Capitol’s Famous Echo Chambers Endangered By Condo Construction
Below the Capitol Records Building in Hollywood are several legendary echo chambers that have played host to the sonic output of artists ranging from Frank Sinatra to the Beach Boys to Green Day. But the allegedly magical, irreplaceable sound of Capitol Studios may be lost forever, thanks to the construction of a 16-story condominium/office building–complete with underground garage–next door. While Second Street Ventures, the group responsible for the construction, swears they’ll do everything they can to preserve the studio’s fabled ambiance, both Capitol and audio perfectionists like Jon Brion and Geoff Emerick are not pleased by the prospect of this piece of living history (which is currently used to record American Idol MP3s and orchestral Dido performances) being lost forever.
A Los Angeles City Council committee recently denied an appeal by Capitol parent EMI Music North America and recommended approval of the project, contingent on a series of additional measures — including construction walls and a foam barrier — to mitigate potential sound issues. Capitol had worked out the measures with developer Second Street Ventures as a backup plan, though still opposes the project.
“Capitol Records’ executives are reluctant to keep open the recording studios and echo chambers if they run the risk of lawsuits from recording artists and their record labels,” EMI’s attorney John Whitaker said at the hearing.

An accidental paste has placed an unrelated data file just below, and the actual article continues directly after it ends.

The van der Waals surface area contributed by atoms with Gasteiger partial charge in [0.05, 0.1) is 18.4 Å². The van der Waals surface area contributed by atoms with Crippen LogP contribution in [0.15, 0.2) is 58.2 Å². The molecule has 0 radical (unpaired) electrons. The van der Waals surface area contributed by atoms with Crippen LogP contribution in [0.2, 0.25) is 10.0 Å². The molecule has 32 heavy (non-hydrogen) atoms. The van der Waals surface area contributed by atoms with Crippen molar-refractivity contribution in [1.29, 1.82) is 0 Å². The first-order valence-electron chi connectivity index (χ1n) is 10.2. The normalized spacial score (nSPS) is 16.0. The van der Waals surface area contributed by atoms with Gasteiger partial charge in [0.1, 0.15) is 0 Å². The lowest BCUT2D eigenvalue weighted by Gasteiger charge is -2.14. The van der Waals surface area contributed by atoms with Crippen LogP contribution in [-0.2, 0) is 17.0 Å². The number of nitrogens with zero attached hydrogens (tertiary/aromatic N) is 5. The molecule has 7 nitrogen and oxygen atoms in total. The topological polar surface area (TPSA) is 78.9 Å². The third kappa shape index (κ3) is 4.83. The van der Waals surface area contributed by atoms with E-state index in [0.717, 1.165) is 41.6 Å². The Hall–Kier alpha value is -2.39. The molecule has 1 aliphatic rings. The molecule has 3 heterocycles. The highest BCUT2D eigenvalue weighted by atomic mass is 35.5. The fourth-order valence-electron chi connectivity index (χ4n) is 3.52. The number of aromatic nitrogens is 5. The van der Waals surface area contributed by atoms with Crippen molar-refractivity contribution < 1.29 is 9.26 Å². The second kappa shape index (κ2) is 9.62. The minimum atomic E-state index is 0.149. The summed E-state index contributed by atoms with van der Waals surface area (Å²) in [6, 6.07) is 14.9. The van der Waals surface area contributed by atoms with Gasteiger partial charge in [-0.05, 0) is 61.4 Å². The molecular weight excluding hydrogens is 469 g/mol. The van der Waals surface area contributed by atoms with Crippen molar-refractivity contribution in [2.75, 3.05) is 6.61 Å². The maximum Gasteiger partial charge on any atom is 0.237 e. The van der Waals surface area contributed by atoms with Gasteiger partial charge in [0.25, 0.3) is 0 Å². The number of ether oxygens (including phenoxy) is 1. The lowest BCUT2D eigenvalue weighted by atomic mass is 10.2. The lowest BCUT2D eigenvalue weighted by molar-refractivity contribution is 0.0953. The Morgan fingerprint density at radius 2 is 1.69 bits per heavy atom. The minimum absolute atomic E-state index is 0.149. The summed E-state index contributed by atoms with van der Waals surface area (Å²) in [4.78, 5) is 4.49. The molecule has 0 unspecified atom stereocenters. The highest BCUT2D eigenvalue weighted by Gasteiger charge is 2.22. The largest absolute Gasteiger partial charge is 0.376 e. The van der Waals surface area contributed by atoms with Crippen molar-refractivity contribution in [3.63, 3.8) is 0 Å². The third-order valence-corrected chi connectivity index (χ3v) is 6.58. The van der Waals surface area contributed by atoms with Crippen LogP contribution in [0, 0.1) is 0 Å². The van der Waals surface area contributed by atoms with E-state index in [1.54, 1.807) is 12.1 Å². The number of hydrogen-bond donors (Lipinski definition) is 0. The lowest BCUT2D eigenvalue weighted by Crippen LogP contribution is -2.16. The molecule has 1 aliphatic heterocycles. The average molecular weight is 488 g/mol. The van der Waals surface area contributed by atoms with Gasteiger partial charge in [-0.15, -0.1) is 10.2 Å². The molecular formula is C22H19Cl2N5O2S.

David Jordon, co-owner of Second Street Ventures, said he felt confident that the measures would protect Capitol Studios’ signature sound.
“We have no desire to create any negativity toward Capitol Records,” he said. “Our design is to enhance and protect this iconic building and the area around it. From a personal standpoint, we wouldn’t want that kind of liability.”
Jordon maintains that his company is only looking to do loud excavation and demolition from 7 a.m. to 10 a.m. He also says there would be an emphasis on “open and constant communication” with Capitol, including an onsite attendant every day. Discussions continue regarding compensation to Capitol if recording sessions are affected, he said.
The full council is set to give a final vote on the proposal July 8 in a session that could attract the many music industry insiders who oppose the project — from engineers to The Recording Academy.
Hey, take heart. ProTools or some other tech company must be working on a “Capitol Studios Echo Chamber” button right now. Right?